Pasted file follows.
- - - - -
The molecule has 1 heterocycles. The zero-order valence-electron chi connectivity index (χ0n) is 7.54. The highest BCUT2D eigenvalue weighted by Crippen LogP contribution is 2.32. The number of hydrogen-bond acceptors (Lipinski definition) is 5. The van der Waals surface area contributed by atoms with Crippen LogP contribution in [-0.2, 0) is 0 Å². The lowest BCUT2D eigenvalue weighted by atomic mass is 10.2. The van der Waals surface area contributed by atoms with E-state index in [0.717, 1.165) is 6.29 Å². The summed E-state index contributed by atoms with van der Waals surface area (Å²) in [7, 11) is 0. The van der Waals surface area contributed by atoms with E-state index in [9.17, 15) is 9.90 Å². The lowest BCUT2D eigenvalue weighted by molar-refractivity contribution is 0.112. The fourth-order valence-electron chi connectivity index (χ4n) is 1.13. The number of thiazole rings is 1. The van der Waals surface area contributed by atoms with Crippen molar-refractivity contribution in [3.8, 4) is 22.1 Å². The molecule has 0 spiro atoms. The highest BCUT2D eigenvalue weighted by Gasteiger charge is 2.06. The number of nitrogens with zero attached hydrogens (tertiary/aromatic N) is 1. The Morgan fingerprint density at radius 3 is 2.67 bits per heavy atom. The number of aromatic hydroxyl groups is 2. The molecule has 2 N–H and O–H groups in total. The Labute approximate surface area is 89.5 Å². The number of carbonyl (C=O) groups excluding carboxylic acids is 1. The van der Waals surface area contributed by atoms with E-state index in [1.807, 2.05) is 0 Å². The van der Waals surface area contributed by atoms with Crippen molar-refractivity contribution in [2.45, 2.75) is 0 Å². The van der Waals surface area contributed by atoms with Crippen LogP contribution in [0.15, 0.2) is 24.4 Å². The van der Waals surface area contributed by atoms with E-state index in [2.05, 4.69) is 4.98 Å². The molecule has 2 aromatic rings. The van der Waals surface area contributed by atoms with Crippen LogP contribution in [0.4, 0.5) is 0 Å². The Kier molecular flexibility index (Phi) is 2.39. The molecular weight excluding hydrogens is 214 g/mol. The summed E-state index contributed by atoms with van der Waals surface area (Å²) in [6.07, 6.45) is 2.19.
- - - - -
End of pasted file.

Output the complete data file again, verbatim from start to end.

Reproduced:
The molecule has 1 heterocycles. The zero-order valence-electron chi connectivity index (χ0n) is 7.54. The highest BCUT2D eigenvalue weighted by Crippen LogP contribution is 2.32. The number of hydrogen-bond acceptors (Lipinski definition) is 5. The van der Waals surface area contributed by atoms with Crippen LogP contribution in [-0.2, 0) is 0 Å². The lowest BCUT2D eigenvalue weighted by atomic mass is 10.2. The van der Waals surface area contributed by atoms with E-state index in [0.717, 1.165) is 6.29 Å². The summed E-state index contributed by atoms with van der Waals surface area (Å²) in [7, 11) is 0. The van der Waals surface area contributed by atoms with E-state index in [9.17, 15) is 9.90 Å². The lowest BCUT2D eigenvalue weighted by molar-refractivity contribution is 0.112. The fourth-order valence-electron chi connectivity index (χ4n) is 1.13. The number of thiazole rings is 1. The van der Waals surface area contributed by atoms with Crippen molar-refractivity contribution in [3.8, 4) is 22.1 Å². The molecule has 0 spiro atoms. The highest BCUT2D eigenvalue weighted by Gasteiger charge is 2.06. The number of nitrogens with zero attached hydrogens (tertiary/aromatic N) is 1. The Morgan fingerprint density at radius 3 is 2.67 bits per heavy atom. The number of aromatic hydroxyl groups is 2. The molecule has 2 N–H and O–H groups in total. The Labute approximate surface area is 89.5 Å². The number of carbonyl (C=O) groups excluding carboxylic acids is 1. The van der Waals surface area contributed by atoms with E-state index in [1.807, 2.05) is 0 Å². The van der Waals surface area contributed by atoms with Crippen molar-refractivity contribution in [2.45, 2.75) is 0 Å². The van der Waals surface area contributed by atoms with Crippen LogP contribution in [0.15, 0.2) is 24.4 Å². The van der Waals surface area contributed by atoms with E-state index in [2.05, 4.69) is 4.98 Å². The molecule has 2 aromatic rings. The van der Waals surface area contributed by atoms with Crippen LogP contribution in [0.4, 0.5) is 0 Å². The Kier molecular flexibility index (Phi) is 2.39. The molecular weight excluding hydrogens is 214 g/mol. The summed E-state index contributed by atoms with van der Waals surface area (Å²) in [6.07, 6.45) is 2.19.